by Clementine Hunter
from Louisiana in United States
National Museum of Women in the Arts, Gift of Evelyn M. Shambaugh; © Clementine Hunter
Artwork by artist Clementine Hunter, 1981. Clementine Hunter, a self-taught folk artist, named her self-portrait as Untitled.
The self-taught folk artist, Clementine Hunter, named her self-portrait as Untitled. With oil paint and collage, Hunt creates a scene delineating a girl in blue dress handing a bouquet to a photo of the artist with her name underneath, perhaps as a confident celebration of her successful career as an artist.
As one of the most important African American folk artist, Hunter's life is an inspiring story. She was born in the Hidden Hill Plantation in Louisiana, where her parents worked. At the age of 15, Hunter moved to Melrose Plantation and started to work a cotton picking job. Melrose plantation was where her career as an artist started. In 1939, an artist who visited the plantation left some brushes and paints, Hunter used these to paint her first picture. Her paintings are colorful and vibrant, vividly documented the life in plantation. Soon, with patrons of plantation's support, Hunter's artworks were exhibited and became known by a lot of people.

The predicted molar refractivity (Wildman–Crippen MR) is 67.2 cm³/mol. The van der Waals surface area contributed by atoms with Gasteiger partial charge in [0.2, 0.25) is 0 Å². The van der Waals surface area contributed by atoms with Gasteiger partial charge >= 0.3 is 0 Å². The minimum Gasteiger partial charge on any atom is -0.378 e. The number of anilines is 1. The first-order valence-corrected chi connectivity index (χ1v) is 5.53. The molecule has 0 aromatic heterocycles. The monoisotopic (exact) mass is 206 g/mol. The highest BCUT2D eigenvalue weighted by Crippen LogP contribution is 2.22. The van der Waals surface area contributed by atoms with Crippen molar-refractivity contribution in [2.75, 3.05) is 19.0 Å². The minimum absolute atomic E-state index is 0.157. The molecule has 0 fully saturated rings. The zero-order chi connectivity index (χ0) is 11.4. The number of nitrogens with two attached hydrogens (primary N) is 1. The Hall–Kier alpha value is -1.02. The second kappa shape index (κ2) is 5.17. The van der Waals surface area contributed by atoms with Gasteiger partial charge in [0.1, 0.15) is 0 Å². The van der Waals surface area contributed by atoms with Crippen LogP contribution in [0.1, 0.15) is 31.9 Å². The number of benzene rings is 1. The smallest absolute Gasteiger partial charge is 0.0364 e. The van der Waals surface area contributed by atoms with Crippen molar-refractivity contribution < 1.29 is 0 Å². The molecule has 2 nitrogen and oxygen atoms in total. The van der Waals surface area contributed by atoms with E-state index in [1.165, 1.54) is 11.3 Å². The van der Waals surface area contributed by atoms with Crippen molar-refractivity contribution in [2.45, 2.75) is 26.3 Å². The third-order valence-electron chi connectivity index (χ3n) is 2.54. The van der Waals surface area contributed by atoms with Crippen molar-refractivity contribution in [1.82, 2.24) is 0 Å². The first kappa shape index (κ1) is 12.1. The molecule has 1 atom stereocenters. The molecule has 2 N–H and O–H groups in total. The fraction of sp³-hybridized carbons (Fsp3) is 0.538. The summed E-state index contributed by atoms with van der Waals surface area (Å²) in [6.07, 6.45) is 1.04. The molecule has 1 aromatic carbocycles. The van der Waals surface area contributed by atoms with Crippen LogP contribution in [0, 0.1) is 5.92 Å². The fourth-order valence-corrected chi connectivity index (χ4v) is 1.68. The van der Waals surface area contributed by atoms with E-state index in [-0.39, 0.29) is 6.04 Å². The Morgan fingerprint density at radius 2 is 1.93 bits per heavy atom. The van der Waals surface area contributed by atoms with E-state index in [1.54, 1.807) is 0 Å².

Hunter's talent was recognized by the wider public when she became the first African-American artist to hold a solo exhibition at the New Orleans Museum of Art. Though never received education in reading and writing and lived in poverty most of her life, Hunter's paintings are bright and lively, showing her love and attachment toward her community.
Page created on 2/7/2021 10:06:46 PM
Last edited 3/8/2021 10:35:42 PM